in May, 2020, the UK Prime Minister promised to create a world-beating test and trace system. Many people have criticised the results of his initiative. This article explores whether such criticism is justified, and, if so, what lessons we should draw from this episode.

Our conclusion is that the UK’s test and trace system, the so-called ‘NHS test and trace’ has seen an extraordinary amount of money spent, largely outside the NHS, with very little to show for it:

  • the total spend has been so large as to be difficult to understand;
  • although the UK’s test and trace programme is constantly referred to as ‘NHS test and trace,’ this title is misleading;
  • despite the enormous amounts of money spent, the results are poor.

The Total Spend is Mind-Boggling

The first difficulty in understanding the test and trace programme is that the amounts of money are so large that they are almost incomprehensible without some frame of reference.

Let’s start with the money, and then attempt to put it into some form of context.

The National Audit Office (NAO), which is the official watchdog in charge of making sure that public money is well-spent reviewed the test and trace programme in a report published in December 2020 and intends to review it again this year.

They found that the programme had spent or intended to spend by March 2021, over £23 billion, much of it without going out to competitive tender:

NHST&T has signed 407 contracts worth £7 billion with 217 public and private organisations. NHST&T relies on contractors for many of its supplies, services and infrastructure. It estimates it will sign a further 154 contracts worth £16.2 billion between November 2020 and March 2021 (with not all that spending occurring in this financial year). As with many other government procurements during the pandemic, 70% of early contracts by value were assigned as direct awards without competition under emergency measures.”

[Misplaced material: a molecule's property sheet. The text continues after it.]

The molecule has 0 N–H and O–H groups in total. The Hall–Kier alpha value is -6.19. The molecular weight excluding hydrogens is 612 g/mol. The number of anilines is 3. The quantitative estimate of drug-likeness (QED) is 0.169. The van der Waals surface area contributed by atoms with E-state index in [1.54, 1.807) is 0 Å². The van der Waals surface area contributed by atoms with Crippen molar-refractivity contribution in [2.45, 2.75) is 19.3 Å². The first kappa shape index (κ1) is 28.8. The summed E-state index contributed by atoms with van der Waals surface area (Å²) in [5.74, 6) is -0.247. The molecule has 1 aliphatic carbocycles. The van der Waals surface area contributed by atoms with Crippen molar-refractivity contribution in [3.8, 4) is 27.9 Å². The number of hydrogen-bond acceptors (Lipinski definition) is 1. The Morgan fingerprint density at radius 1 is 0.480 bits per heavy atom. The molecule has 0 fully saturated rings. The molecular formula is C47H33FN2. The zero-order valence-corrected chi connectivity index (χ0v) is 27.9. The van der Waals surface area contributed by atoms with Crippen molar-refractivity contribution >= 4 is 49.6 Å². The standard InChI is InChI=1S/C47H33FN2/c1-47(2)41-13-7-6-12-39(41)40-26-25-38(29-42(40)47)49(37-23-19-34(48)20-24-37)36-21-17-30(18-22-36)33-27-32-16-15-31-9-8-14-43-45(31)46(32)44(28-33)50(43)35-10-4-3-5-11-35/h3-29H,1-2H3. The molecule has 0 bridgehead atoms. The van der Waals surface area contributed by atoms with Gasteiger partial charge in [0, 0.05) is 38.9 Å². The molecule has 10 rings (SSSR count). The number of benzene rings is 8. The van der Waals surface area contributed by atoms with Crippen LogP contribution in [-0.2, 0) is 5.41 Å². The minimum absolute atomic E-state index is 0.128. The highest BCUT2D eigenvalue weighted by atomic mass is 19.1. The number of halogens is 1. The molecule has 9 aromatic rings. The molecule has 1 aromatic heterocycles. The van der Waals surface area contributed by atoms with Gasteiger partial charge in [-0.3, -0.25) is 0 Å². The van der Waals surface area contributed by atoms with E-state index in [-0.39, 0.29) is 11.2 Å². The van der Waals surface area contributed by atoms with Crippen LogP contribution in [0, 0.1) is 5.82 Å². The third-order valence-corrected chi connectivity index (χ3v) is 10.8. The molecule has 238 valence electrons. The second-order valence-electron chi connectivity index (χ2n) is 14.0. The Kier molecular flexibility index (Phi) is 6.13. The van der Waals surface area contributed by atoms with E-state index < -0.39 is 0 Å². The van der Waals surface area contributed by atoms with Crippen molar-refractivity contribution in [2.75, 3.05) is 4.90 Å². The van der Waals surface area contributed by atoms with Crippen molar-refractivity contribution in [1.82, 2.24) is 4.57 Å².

To add to this, the Budget proposes a further £15 billion: “The government has provided around £22 billion for NHS Test and Trace this year and announced a further £15 billion next year.”

That brings the total expenditure over two years to £37 billion.

Is that a lot? Of course, compared with the normal family budget it is an extraordinary amount of money, but how does it compare with other government spending?

The annual budget of the UK Armed Forces – Army, Navy and Air Force – is around £39 billion.

That £39 billion pays for 150,000 serving members of the military, 45,000 reservists and around 58,000 civilian employees – over 250,000 people in all – for one year.